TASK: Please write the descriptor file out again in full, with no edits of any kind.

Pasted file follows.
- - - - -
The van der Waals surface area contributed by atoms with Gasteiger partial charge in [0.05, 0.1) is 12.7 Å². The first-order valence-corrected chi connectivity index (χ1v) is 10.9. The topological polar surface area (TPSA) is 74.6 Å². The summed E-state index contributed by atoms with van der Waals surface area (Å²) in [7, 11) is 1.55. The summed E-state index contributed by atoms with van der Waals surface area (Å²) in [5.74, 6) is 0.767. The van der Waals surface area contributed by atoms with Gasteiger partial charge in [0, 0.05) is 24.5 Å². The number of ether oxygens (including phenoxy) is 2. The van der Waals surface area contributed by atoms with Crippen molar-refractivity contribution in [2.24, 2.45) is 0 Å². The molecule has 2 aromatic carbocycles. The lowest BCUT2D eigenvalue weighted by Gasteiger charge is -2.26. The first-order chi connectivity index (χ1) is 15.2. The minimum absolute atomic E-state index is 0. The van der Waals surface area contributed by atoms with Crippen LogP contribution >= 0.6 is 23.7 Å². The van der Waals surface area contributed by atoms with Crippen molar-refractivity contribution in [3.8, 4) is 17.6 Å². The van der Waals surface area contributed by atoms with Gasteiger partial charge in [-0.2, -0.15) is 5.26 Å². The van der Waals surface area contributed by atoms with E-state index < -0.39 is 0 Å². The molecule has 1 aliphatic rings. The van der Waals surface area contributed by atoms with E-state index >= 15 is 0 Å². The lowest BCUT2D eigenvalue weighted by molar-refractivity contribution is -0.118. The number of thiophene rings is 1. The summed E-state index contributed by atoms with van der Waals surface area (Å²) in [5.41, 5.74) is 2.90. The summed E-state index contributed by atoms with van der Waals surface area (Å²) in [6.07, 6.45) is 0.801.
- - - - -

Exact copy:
The van der Waals surface area contributed by atoms with Gasteiger partial charge in [0.05, 0.1) is 12.7 Å². The first-order valence-corrected chi connectivity index (χ1v) is 10.9. The topological polar surface area (TPSA) is 74.6 Å². The summed E-state index contributed by atoms with van der Waals surface area (Å²) in [7, 11) is 1.55. The summed E-state index contributed by atoms with van der Waals surface area (Å²) in [5.74, 6) is 0.767. The van der Waals surface area contributed by atoms with Gasteiger partial charge in [0, 0.05) is 24.5 Å². The number of ether oxygens (including phenoxy) is 2. The van der Waals surface area contributed by atoms with Crippen molar-refractivity contribution in [2.24, 2.45) is 0 Å². The molecule has 2 aromatic carbocycles. The lowest BCUT2D eigenvalue weighted by Gasteiger charge is -2.26. The first-order chi connectivity index (χ1) is 15.2. The minimum absolute atomic E-state index is 0. The van der Waals surface area contributed by atoms with Crippen LogP contribution >= 0.6 is 23.7 Å². The van der Waals surface area contributed by atoms with Crippen molar-refractivity contribution in [3.8, 4) is 17.6 Å². The van der Waals surface area contributed by atoms with Gasteiger partial charge in [-0.2, -0.15) is 5.26 Å². The van der Waals surface area contributed by atoms with E-state index < -0.39 is 0 Å². The molecule has 1 aliphatic rings. The van der Waals surface area contributed by atoms with E-state index >= 15 is 0 Å². The lowest BCUT2D eigenvalue weighted by molar-refractivity contribution is -0.118. The number of thiophene rings is 1. The summed E-state index contributed by atoms with van der Waals surface area (Å²) in [5.41, 5.74) is 2.90. The summed E-state index contributed by atoms with van der Waals surface area (Å²) in [6.07, 6.45) is 0.801.